We are entering the colder months of the year and with that, monthly rituals of light that gives us something to look forward to every 30 days or so. Somehow I think our Ancestors planned it that way – Thanksgiving, Christmas, New Year’s, Valentines Day – to get us through the 29 other dark and dreary days. One of my daughters has the Christmas tree and all the lights up inside and outside of the house, nine days before Thanksgiving week this year. She has even gone so far to buy the fabric lighted inflatables for the front yard and it looks like she is using every string of Christmas lights I left her when I moved East. The lights might be the caffeine that she will need to get through this very different holiday season.

This holiday season will be different as the Coronavirus did not start appearing until January, which thankfully saved us from spreading it unknowingly while we traveled and feasted. For this serendipitous timing, we should be Thankful.

But even more for this upcoming holiday season, we should be Humble. The Bible says, When pride cometh, then cometh shame: but with the lowly is wisdom.” Proverbs 11:2 KJV. But when you translate that into modern common language, the message  is more like “When pride comes, then comes disgrace, but with humility comes wisdom.” Humility is the act of being Humble. Now humbleness is not a trait of a weak-spirited person, but an outward expression of confidence that you do not have to be overly assertive. Some of the actions of a humble person is practicing mindfulness and focusing on the current events and how you are an integral part of them, having patience to listen to others and seeking feedback from them, asking for help when you need it and also being grateful for what you have. Just about every person reading this blog post will be celebrating the holiday much differently than years past, but to bring in Humbleness means that you understand that we are only half way through this pandemic and we must work on ourselves if we are going to succeed in seeing a brighter future once this is over.

The act of being Humble could also mean helping others as you would like others to help you.  This could be as easy as helping your neighbor with a challenging task such as hanging outdoor lights, raking leaves, or shoveling snow. It could mean downsizing your feasts and making a $5.00 donation to the food bank. It could be tipping the bag person at the store, or the delivery man.  The same daughter mentioned above receives a 50 pound box of Idaho’s finest russet potatoes from her husband’s job, and she quickly divvies them up into smaller bags to give to her friends so that they have the creamiest mashed potatoes at Thanksgiving all thanks to her. It’s her way of being humble.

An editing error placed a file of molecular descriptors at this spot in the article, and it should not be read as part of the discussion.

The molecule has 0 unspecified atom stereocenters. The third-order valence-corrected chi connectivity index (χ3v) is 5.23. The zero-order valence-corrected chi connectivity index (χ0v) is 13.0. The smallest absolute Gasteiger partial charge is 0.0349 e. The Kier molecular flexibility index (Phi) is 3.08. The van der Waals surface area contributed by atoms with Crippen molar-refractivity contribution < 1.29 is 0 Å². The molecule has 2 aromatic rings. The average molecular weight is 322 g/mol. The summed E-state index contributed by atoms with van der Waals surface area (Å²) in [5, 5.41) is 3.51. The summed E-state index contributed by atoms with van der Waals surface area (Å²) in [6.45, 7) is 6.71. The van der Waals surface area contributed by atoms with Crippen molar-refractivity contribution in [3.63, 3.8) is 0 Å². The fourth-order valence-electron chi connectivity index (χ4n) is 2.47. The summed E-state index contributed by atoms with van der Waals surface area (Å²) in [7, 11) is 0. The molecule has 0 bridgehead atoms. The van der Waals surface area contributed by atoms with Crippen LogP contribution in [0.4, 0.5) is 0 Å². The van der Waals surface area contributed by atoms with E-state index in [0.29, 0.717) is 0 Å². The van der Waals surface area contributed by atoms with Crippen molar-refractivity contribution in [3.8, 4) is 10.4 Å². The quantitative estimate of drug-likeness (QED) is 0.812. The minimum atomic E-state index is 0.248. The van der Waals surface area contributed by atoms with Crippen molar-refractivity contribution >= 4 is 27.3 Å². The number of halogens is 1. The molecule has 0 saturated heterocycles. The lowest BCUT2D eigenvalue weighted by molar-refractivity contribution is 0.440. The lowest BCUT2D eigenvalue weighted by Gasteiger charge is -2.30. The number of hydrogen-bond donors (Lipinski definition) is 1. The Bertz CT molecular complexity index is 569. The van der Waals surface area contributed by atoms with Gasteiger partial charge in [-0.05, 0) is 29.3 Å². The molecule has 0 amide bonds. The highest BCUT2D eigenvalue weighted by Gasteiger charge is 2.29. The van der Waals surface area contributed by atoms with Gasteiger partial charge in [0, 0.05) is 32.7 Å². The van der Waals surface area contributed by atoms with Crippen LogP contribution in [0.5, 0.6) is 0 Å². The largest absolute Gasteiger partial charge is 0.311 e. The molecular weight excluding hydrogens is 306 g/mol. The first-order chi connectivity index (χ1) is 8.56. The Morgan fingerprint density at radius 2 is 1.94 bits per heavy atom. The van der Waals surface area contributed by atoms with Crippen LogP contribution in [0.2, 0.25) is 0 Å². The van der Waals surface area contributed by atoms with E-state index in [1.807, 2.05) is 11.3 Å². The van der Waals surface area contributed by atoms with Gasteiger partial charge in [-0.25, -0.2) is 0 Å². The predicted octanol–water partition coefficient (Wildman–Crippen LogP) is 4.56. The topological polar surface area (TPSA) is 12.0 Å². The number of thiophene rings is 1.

Your act of Humbleness does not have to be big or showy – that’s pride there – but just a quiet acknowledgment of one human to another, and that little bit of encouragement is the thing that may give them the spark to rise from slumber another day.

Your act of Humbleness should have an element of Holiness to it. Give an offering to your Ancestors and the Saints. A small dish of pecan pie or a shot glass of brandy is appreciated by the Spirits. Light a candle or purchase a desktop sized poinsettia and leave near the photos of loved ones who have passed. Any and all small acts of Remembrance will be appreciated and reciprocated in coincidental ways. Just wait and see.

Understanding that we are all in this together and that the unity of us working together to get through this pandemic by being mindful of wearing protective coverings and utilizing measures to ensure sanitary environments will be your contribution to this chapter of history in the story of Mankind’s progress. Be humble that you have a part in this ever unfolding tale.




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